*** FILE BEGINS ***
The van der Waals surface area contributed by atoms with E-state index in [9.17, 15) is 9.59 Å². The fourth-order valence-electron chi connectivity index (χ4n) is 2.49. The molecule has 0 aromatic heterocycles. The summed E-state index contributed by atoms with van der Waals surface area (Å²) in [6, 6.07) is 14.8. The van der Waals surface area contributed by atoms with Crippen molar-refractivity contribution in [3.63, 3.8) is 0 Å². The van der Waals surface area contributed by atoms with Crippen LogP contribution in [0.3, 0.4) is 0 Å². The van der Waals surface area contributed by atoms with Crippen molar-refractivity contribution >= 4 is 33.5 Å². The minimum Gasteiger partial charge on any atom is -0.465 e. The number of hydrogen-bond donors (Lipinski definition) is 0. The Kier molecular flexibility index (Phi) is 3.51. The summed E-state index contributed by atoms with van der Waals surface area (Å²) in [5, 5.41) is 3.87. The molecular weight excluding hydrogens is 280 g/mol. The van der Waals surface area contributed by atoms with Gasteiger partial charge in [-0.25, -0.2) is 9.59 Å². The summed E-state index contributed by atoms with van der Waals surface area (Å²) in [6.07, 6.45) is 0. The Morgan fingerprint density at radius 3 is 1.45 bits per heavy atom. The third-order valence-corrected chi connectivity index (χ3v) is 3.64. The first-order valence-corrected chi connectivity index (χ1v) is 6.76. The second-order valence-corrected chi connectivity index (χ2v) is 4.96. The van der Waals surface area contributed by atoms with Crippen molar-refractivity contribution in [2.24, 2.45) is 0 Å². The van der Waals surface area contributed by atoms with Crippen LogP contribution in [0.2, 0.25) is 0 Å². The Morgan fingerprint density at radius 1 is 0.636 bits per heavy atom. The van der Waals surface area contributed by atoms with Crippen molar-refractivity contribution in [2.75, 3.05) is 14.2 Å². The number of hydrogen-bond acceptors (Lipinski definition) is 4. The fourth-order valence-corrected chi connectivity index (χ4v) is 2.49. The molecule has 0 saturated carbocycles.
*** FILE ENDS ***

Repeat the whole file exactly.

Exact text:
The van der Waals surface area contributed by atoms with E-state index in [9.17, 15) is 9.59 Å². The fourth-order valence-electron chi connectivity index (χ4n) is 2.49. The molecule has 0 aromatic heterocycles. The summed E-state index contributed by atoms with van der Waals surface area (Å²) in [6, 6.07) is 14.8. The van der Waals surface area contributed by atoms with Crippen molar-refractivity contribution in [3.63, 3.8) is 0 Å². The van der Waals surface area contributed by atoms with Crippen LogP contribution in [0.3, 0.4) is 0 Å². The van der Waals surface area contributed by atoms with Crippen molar-refractivity contribution >= 4 is 33.5 Å². The minimum Gasteiger partial charge on any atom is -0.465 e. The number of hydrogen-bond donors (Lipinski definition) is 0. The Kier molecular flexibility index (Phi) is 3.51. The summed E-state index contributed by atoms with van der Waals surface area (Å²) in [5, 5.41) is 3.87. The molecular weight excluding hydrogens is 280 g/mol. The van der Waals surface area contributed by atoms with Gasteiger partial charge in [-0.25, -0.2) is 9.59 Å². The summed E-state index contributed by atoms with van der Waals surface area (Å²) in [6.07, 6.45) is 0. The Morgan fingerprint density at radius 3 is 1.45 bits per heavy atom. The third-order valence-corrected chi connectivity index (χ3v) is 3.64. The first-order valence-corrected chi connectivity index (χ1v) is 6.76. The second-order valence-corrected chi connectivity index (χ2v) is 4.96. The van der Waals surface area contributed by atoms with Crippen molar-refractivity contribution in [2.24, 2.45) is 0 Å². The van der Waals surface area contributed by atoms with Crippen LogP contribution in [0.2, 0.25) is 0 Å². The Morgan fingerprint density at radius 1 is 0.636 bits per heavy atom. The van der Waals surface area contributed by atoms with Crippen molar-refractivity contribution in [2.75, 3.05) is 14.2 Å². The number of hydrogen-bond acceptors (Lipinski definition) is 4. The fourth-order valence-corrected chi connectivity index (χ4v) is 2.49. The molecule has 0 saturated carbocycles.